The Archetypal Sunni Scholar: Law, Theology, and Mysticism in the Synthesis of al-Bajuri

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SUNY Press, Sep 9, 2014 - Religion - 224 pages
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Considers the work of nineteenth-century theologian Ibrahim al- Bājūrī and contests the notion of intellectual decline in Islamic thought from the thirteenth through nineteenth centuries.

This is a rare study of a late premodern Islamic thinker, Ibrahim al- Bājūrī, a nineteenth-century scholar and rector of Cairo’s al-Azhar University. Aaron Spevack explores al- Bājūrī’s legal, theological, and mystical thought, highlighting its originality and vibrancy in relation to the millennium of scholarship that preceded and informed it, and also detailing its continuing legacy. The book makes a case for the normativity of the Gabrielian Paradigm, the study of law, rational theology, and Sufism, in the person of al- Bājūrī. Soon after his death in 1860, this typical pattern of scholarship would face significant challenges from modernists, reformers, and fundamentalists. Spevack challenges beliefs that rational theology, syllogistic logic, and Sufism were not part of the predominant conception of orthodox scholarship and shows this scholarly archetype has not disappeared as an ideal. In addition, the book contests prevailing beliefs in academic and Muslim circles about intellectual decline from the thirteenth through nineteenth centuries.

“Spevack’s trailblazing book is a lucid survey and deep analysis of the works and ideas of al-Bājūrī. Spevack shows precisely how al-Bājūrī served as an ‘archetypal’ Sunnī scholar. In the process, he succeeds in evoking the subtlety, sophistication, and dynamism of the postclassical Islamic traditions of theology, mysticism, and jurisprudence.” — Robert Wisnovsky, McGill University

“Here is a readable and comprehensive introduction to the intellectual production of one of the last giants of the Sunnī legal tradition in the nineteenth century. Sensitive to the scholar’s strong affiliation with a millennium-long tradition, this introduction will be appreciated by seasoned scholars and newcomers alike.” — Ahmad Atif Ahmad, University of California, Santa Barbara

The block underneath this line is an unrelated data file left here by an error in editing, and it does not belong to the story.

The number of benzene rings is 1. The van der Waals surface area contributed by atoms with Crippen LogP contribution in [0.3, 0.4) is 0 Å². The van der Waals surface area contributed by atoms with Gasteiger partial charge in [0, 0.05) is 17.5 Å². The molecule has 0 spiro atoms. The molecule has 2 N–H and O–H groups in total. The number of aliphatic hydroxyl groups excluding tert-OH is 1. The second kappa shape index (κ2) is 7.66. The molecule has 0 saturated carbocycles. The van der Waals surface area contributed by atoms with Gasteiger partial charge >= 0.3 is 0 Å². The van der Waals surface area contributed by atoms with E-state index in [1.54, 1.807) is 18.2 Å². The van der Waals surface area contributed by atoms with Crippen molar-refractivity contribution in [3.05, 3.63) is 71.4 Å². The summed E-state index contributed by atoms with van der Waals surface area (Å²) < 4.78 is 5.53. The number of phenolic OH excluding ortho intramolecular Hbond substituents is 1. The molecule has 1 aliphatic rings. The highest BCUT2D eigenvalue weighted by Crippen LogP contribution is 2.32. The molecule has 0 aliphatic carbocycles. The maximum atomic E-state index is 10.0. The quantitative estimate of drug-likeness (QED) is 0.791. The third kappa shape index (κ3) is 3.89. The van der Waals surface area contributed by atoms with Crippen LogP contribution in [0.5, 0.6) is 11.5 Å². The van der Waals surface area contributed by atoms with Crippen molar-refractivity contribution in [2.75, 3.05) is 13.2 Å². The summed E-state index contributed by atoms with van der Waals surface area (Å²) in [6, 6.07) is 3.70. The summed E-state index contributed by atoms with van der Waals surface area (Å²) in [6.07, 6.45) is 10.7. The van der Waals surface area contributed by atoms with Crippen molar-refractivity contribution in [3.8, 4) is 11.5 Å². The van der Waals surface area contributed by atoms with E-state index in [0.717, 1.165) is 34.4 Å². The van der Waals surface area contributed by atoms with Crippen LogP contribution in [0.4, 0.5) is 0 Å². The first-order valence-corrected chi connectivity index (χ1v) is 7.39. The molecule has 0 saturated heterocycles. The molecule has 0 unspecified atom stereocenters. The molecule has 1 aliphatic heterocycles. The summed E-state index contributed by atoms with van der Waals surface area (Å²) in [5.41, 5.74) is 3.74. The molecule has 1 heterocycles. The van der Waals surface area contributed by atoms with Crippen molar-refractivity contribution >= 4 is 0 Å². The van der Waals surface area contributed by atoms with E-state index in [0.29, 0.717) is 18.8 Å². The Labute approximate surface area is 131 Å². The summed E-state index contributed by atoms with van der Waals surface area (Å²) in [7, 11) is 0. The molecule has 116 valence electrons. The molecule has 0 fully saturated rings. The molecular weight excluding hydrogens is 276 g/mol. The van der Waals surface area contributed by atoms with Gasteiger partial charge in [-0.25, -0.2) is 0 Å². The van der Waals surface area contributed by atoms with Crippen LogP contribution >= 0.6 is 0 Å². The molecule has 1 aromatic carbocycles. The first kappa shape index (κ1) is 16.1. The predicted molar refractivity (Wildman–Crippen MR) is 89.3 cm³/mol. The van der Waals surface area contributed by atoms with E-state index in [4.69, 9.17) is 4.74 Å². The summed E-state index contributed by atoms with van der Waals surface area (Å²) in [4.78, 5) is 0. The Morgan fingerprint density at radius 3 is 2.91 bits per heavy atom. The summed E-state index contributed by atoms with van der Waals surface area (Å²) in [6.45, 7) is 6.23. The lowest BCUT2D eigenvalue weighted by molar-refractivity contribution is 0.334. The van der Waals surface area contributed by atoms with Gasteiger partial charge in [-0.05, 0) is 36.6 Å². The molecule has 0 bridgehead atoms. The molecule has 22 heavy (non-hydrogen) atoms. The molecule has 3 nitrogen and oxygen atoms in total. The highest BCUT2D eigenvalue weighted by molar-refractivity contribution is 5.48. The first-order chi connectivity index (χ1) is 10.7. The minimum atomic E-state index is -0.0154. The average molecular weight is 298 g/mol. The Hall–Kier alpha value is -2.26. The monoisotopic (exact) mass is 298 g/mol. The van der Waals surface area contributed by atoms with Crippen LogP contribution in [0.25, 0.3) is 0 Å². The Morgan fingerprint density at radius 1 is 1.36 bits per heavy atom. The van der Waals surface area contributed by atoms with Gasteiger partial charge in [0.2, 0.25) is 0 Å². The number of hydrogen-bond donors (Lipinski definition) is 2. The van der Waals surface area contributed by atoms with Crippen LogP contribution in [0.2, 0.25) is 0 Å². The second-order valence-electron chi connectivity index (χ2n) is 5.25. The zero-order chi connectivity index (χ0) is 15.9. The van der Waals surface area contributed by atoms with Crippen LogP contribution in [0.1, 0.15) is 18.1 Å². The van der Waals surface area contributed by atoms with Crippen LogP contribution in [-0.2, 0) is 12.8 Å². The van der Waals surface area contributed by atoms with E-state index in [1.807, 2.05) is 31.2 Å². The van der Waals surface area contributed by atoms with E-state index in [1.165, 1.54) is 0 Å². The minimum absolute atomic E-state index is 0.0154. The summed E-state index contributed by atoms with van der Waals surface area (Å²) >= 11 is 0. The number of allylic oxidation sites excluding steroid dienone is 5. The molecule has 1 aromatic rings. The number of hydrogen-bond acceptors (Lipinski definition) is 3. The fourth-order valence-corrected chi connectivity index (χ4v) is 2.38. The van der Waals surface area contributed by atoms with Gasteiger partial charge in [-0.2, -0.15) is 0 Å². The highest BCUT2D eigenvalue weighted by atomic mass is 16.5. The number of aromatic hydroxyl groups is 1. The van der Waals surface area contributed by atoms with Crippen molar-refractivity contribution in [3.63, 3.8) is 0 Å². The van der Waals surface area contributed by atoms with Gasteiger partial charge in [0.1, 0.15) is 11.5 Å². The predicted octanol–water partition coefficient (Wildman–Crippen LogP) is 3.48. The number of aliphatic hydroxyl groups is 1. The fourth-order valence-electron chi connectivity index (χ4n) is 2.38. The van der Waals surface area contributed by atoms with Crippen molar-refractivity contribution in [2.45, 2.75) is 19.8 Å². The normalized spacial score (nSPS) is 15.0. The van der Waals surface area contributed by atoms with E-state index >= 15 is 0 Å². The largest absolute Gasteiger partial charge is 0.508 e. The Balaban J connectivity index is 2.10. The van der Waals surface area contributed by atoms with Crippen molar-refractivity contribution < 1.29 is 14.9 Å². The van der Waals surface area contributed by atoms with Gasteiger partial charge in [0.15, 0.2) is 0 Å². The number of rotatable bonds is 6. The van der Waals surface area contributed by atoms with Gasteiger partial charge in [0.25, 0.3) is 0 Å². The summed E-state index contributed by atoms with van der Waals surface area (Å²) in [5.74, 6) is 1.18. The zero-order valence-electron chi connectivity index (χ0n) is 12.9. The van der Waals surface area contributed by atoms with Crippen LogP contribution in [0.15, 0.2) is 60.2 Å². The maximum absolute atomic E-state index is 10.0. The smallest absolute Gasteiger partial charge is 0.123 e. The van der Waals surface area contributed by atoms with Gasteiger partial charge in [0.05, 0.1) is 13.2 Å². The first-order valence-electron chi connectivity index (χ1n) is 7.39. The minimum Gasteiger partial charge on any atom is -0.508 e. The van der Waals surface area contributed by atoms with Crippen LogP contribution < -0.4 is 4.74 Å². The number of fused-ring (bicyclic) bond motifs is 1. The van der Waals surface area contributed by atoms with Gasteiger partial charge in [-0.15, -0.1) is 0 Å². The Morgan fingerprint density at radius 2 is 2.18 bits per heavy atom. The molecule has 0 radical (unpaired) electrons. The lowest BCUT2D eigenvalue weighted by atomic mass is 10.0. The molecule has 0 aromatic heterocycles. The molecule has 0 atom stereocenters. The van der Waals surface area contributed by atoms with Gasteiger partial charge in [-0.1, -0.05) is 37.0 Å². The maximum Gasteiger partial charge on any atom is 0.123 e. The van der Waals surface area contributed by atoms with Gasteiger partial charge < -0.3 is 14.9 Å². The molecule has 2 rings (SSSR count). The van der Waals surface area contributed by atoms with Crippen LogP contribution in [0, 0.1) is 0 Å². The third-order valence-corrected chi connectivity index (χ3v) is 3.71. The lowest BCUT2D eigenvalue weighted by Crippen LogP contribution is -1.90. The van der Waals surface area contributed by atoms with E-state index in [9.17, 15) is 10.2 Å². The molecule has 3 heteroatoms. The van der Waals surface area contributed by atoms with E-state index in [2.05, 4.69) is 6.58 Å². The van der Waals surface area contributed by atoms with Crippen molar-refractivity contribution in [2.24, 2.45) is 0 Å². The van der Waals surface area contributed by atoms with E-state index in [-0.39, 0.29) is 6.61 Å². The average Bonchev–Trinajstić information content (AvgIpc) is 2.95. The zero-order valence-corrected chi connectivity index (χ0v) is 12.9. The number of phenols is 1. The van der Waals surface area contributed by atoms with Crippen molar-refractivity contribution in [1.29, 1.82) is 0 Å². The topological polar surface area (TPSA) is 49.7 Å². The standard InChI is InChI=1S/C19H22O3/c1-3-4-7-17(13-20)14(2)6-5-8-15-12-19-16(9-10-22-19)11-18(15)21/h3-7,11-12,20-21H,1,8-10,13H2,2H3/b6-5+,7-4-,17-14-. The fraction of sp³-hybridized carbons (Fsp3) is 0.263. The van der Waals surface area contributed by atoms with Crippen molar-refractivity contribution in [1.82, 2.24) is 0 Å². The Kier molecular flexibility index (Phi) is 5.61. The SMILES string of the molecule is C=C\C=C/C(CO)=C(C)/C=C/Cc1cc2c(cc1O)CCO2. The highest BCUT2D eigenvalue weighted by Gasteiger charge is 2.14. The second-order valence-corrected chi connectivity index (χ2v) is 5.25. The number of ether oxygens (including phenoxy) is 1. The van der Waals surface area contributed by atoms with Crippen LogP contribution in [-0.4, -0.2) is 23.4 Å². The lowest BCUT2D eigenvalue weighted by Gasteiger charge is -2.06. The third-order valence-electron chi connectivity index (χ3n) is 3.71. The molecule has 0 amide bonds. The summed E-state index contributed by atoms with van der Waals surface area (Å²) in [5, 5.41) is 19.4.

“Spevack’s book is an important corrective to Eurocentric narratives of the nineteenth century that focus solely on Islamic thinkers whose main concern is with European ‘modernity’ and its challenges while breezily ignoring the continuing tradition of madrasah scholarship in the modern period.” — Khaled El-Rouayheb, Harvard University
 

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Contents

Introduction
1
AlBājūrīs Life and Scholarship
7
AlBājūrīs View of Religion and Method in the Egyptian Milieu
33
AlBājūrī in Dialogue with His Archetypal Predecessors
61
AlBājūrīs Legal Theological and Mystical Thought
105
Legacy and Conclusion
148
Conclusion
155
Notes
161
Bibliography
191
Index
203
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About the author (2014)

Aaron Spevack is Assistant Professor of Religion at Colgate University. He translated and annotated Ghazali on the Principles of Islamic Spirituality: Selections from The Forty Foundations of Religion—Annotated and Explained.

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